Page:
Epic Mickey 2: The Power Of Two – can music, HD and choice help the mouse make a masterpiece?

Disney's Epic Mickey 2: The Power Of Two

When we first played Epic Mickey 2, we tested out its co-op mechanic, taking on Mickey’s long-forgotten precursor, Oswald, in order to solve puzzles alongside the mouse. Junction Point resurrected the rabbit as an anti-hero in the previous game, although he experienced a change of heart later on. The pair of heroes are reunited in Epic Mickey 2, but while they may share similarities, Oswald doesn’t get a brush. Instead, he’s able to bring the Cartoon Wasteland’s clapped-out contraptions back to sparking life with the aid of a magical remote control – a neat way to avoid co-op conflicts over whether the paint or thinner should be used to solve problems.

This time round, we play as Mickey, letting the AI control Oswald. For the most part he’s passive, following quietly behind us while we explore the Western-themed Disney Gulch. He’s always on hand when a machine needs zapping, however, or when he and Mickey need to link up for a Banjo-Kazooie-style joined-up floaty jump. In short, Junction Point has made an AI partner who isn’t a burden, while allowing for the combination of his and Mickey’s powers to make for more complex puzzles.

Disney Gulch itself reflects the series’ patchwork art style, a mixture of old cartoons and ramshackle attractions that capture that vintage Disney charm. We’re playing on PS3, and while Epic Mickey 2: The Power Of Two may be a Wii game at heart, given the paint and thinner mechanic was made for the Wii Remote, Junction Point’s bright, cartoony art style is at its vibrant best on a HD display. These are cartoon characters, after all, and as such benefit from the PS3 and 360’s extra clarity. The recently announced Wii U version could well offer both, and GamePad users will also receive a map on the touchscreen.

The Gulch serves to highlight how Junction Point has made good on its promise to offer a greater sense of consequence to your actions by affecting the surrounding environment. A river bisects the Gulch, running through the centre of the valley. Use lots of paint in order to solve the level’s puzzles and deal with its enemies – painted enemies can become temporary allies – and the river turns a beautiful bright blue. Rely on thinner in order to, say, remove the last vestiges of a ramshackle bar from the corner of the map, and the river turns into the corrosive stuff itself. It’s a simple change, but one with a tangible effect on the Gulch’s mood. And whereas the original game would see environments return to a neutral state once you left the area, levels will continue to bear the evidence of your involvement for the duration of Epic Mickey 2 – unless you choose to go back yourself and fix things the hard way, of course.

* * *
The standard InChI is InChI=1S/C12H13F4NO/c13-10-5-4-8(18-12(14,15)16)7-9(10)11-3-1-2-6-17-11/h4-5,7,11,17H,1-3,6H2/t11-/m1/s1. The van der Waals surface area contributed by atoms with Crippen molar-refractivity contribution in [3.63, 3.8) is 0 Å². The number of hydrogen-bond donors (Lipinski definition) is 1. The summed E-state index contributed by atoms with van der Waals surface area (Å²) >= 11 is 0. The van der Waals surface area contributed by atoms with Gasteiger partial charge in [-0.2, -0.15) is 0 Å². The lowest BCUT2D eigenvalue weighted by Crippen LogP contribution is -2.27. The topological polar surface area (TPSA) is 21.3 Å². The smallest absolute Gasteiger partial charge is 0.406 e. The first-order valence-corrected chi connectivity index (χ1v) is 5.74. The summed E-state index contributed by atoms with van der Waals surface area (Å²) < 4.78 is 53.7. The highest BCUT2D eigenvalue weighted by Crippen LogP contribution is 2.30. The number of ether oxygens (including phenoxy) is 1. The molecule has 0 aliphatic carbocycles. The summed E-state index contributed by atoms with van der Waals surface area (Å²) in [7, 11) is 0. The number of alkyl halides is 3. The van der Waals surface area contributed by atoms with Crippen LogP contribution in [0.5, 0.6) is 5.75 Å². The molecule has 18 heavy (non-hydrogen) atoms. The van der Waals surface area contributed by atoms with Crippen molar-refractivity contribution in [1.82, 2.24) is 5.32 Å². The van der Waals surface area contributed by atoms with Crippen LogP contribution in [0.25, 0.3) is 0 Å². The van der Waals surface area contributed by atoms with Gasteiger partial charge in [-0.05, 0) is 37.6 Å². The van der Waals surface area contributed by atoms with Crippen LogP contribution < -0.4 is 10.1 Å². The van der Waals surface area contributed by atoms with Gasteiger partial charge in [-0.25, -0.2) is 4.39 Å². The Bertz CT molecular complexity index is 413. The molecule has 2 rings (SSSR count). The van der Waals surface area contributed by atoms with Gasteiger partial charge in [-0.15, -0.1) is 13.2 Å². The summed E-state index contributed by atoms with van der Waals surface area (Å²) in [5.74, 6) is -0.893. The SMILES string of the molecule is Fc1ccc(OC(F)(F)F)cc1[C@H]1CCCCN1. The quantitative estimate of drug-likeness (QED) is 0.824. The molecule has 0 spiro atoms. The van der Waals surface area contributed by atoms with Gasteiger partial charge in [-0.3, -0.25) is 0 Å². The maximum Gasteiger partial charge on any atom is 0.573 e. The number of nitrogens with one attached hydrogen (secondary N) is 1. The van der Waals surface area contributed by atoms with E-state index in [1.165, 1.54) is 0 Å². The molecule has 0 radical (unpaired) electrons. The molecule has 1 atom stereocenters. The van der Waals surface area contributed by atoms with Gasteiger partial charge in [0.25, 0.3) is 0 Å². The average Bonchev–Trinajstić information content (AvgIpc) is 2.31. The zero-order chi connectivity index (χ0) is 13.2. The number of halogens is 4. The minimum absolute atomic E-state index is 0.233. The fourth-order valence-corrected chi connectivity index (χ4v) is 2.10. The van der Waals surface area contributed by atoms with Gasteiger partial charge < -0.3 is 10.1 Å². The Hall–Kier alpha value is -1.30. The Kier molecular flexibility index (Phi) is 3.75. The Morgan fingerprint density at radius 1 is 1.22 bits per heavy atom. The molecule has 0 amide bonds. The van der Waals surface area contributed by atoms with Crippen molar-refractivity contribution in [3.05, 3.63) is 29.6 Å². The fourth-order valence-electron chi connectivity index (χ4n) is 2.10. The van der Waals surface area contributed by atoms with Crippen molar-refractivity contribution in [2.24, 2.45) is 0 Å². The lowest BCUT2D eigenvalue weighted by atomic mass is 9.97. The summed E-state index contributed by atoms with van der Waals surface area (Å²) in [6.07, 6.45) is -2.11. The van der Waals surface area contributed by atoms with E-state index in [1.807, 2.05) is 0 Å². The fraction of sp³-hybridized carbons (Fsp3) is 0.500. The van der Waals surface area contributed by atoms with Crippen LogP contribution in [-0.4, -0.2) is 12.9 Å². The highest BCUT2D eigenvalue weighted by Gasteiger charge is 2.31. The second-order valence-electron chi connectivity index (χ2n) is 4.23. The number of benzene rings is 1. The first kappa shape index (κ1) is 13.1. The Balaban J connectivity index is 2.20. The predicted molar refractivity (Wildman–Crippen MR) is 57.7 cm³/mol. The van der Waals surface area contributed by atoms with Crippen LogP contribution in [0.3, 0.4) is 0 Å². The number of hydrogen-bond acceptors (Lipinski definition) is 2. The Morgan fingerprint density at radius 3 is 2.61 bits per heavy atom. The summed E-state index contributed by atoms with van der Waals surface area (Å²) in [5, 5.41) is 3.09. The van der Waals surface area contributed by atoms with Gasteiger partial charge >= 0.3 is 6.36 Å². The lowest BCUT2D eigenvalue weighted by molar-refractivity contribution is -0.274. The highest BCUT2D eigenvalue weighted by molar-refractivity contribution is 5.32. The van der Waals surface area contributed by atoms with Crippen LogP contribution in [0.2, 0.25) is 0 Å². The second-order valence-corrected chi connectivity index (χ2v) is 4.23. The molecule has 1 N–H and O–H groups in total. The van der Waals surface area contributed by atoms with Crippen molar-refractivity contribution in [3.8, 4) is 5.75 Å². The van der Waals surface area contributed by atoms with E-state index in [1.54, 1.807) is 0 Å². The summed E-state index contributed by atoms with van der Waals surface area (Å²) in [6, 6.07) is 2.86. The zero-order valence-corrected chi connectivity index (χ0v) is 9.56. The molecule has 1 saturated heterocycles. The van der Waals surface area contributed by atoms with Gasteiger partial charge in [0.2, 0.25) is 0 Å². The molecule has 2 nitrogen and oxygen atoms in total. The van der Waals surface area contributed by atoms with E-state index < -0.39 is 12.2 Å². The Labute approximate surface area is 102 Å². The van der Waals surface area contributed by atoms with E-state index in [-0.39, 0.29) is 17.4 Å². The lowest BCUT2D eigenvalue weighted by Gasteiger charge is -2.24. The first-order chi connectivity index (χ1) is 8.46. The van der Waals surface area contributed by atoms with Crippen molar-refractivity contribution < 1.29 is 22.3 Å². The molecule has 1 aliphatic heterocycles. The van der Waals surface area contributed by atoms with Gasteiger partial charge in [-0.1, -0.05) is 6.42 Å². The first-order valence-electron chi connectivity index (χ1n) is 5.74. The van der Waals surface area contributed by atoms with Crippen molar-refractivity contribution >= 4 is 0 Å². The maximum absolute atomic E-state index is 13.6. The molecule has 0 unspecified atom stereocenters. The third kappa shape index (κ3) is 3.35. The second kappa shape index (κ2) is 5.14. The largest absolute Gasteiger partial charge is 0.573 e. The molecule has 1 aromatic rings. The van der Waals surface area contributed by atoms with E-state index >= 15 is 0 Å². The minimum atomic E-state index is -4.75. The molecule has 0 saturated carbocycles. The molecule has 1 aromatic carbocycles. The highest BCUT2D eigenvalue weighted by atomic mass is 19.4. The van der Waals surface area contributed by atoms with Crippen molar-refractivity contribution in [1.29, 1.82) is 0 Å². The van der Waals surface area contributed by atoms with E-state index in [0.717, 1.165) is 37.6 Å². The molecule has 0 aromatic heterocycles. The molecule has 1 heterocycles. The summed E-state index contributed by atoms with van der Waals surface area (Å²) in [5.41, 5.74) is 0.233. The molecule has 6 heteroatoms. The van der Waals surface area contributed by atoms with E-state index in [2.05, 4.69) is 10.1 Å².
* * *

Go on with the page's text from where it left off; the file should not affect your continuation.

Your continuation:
Epic Mickey 2: The Power Of Two

The Shadow Blot might have been defeated in the first game, but his minions return for this sequel. This foul creature puts up a stiff fight, requiring brushwork and other powers to defeat

Water features aside, the Gulch offers the same blend of simple platforming and basic puzzle solving we’re used to from Epic Mickey as we explore the surrounding environment in order to find power supplies for a broken-down train. Once we’re all aboard, we’re whisked to our first boss encounter, a fight against a dragon that’s ensconced at the centre of a doughnut-shaped platform. Our foe’s reminiscent of Super Mario Galaxy 2’s Gobblegut, with his bulbous features and fiery attacks. After we thin this imposter to oblivion, our next stop is the Floatyard, a dark and twisted theme park in disrepair, which recaptures the feel of the creepy concept that Junction Point used to introduce the series.

It’s a surprisingly unsettling level for a Disney title, with giant sinister clown heads jutting awkwardly from walls, but the nature of game is unchanged. The residents of this distorted corner of the Cartoon Wasteland still have problems that only the magic brush can solve, and the solution still involves some basic combat followed by pointing the cursor at an object and deciding whether paint or thinner takes your fancy. This isn’t a problem, of course – the platforming is improved and the camera better behaved – but it does highlight how the finished game will need build on the sense of long-term consequence in its world to convince players of the impact of the choices it’s constantly inviting them to make. We hope it does, because in the Cartoon Wasteland Junction Point has crafted a world that pays tribute to Disney’s heritage while containing a life of its own.